Date of Award

Fall 11-16-2010

Degree Type

Thesis

Degree Name

Master of Public Health (MPH)

Department

Public Health

First Advisor

Sheryl Strasser

Second Advisor

Patricia King

Abstract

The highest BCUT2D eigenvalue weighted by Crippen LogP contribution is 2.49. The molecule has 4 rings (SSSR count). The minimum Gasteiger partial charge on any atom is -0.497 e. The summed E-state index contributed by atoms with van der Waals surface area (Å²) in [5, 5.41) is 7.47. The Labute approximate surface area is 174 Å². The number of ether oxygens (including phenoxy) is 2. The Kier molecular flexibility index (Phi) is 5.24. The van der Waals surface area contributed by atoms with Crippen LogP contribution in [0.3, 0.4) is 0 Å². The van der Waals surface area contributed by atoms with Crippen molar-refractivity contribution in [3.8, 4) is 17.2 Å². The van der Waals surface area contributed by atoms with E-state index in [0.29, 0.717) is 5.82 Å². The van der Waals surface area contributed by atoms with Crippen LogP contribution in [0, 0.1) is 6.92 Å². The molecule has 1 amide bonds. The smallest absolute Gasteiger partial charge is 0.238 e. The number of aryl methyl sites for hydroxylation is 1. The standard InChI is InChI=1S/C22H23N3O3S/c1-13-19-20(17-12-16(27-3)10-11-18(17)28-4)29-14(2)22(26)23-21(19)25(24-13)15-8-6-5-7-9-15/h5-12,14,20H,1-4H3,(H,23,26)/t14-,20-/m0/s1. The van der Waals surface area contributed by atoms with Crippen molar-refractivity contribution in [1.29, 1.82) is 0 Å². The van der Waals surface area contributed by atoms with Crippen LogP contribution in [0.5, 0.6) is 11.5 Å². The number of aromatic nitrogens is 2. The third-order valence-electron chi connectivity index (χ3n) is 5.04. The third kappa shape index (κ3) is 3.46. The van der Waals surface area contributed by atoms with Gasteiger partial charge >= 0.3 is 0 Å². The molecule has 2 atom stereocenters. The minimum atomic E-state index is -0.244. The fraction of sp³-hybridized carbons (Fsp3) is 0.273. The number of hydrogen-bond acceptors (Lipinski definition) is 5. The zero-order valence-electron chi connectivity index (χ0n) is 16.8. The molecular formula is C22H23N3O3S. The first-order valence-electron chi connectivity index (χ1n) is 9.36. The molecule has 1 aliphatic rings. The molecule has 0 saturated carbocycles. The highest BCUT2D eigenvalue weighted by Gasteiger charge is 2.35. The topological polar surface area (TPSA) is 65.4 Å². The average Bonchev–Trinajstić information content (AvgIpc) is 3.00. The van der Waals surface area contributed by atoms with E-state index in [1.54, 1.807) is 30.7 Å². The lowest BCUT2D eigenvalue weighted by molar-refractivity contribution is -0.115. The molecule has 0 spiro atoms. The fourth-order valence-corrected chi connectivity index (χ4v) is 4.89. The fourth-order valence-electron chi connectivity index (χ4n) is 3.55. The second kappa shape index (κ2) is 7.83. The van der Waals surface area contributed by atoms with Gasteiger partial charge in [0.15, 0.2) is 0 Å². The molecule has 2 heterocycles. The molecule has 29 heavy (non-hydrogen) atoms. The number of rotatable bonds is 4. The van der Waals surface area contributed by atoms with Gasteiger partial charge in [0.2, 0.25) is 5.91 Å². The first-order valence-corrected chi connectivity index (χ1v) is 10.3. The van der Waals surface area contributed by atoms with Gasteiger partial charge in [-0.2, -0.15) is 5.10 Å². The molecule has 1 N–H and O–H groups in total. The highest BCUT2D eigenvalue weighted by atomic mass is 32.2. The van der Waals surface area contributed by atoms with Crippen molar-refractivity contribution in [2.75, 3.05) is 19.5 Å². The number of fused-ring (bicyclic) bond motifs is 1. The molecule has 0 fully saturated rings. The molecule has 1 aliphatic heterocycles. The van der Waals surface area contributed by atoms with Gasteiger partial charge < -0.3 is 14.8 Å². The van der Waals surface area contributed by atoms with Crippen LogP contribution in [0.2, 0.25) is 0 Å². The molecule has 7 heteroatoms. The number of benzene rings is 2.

Abstract Background: The aging population is a rapidly growing demographic. Isolation and limited autonomy render many of the elderly vulnerable to abuse, neglect and exploitation. As the population grows, so does the need for Adult Protective Services (APS). This study was conducted to examine current knowledge of Georgia older adult protection laws and to identify training opportunities to better prepare the APS workforce in cases detection and intervention. Methods: A primary survey was developed in partnership with the Georgia Division of Aging Services’ leadership to identify key training priority issues APS caseworkers and investigators. A 47-item, electronic questionnaire was delivered (using Psychdata) to all APS employees via work- issued email accounts. Descriptive analyses, t-tests, and chi-square analyses were used to determine APS employees’ baseline knowledge of Georgia’s elder abuse policies, laws, and practices as well as examine associations of age, ethnicity, and formal education level with knowledge. A p-value of <0 >.05 and 95% confidence intervals were used to determine statistical significance of the analyses performed. Results: In total, 92 out of 175 APS staff responded to the survey (53% response rate). The majority of respondents were Caucasian (56%) women (92%). For over half the survey items, a paired sample t-tests revealed significant differences between what APS staff reported as known and what APS staff members indicated they needed to know more about in terms of elder abuse and current policies. Chi-square tests revealed that non-Caucasians significantly preferred video conferencing as a training format (44% compared to 18%), [χ2 (1) = 7.102, p < .008] whereas Caucasians preferred asynchronous online learning formats (55% compared to 28%) [χ2 (1) =5.951, p < .015]. Conclusions: Results from this study provides the Georgia Division of Aging with insights into specific content areas that can be emphasized in future trainings. Soliciting input from intended trainees allows public health educators to tailor and improve training sessions. Trainee input may result in optimization of attendance, knowledge acquisition, and intervention practices regarding APS service delivery. This in turn can enhance APS staff efficiency and response to cases of violence against older adults.

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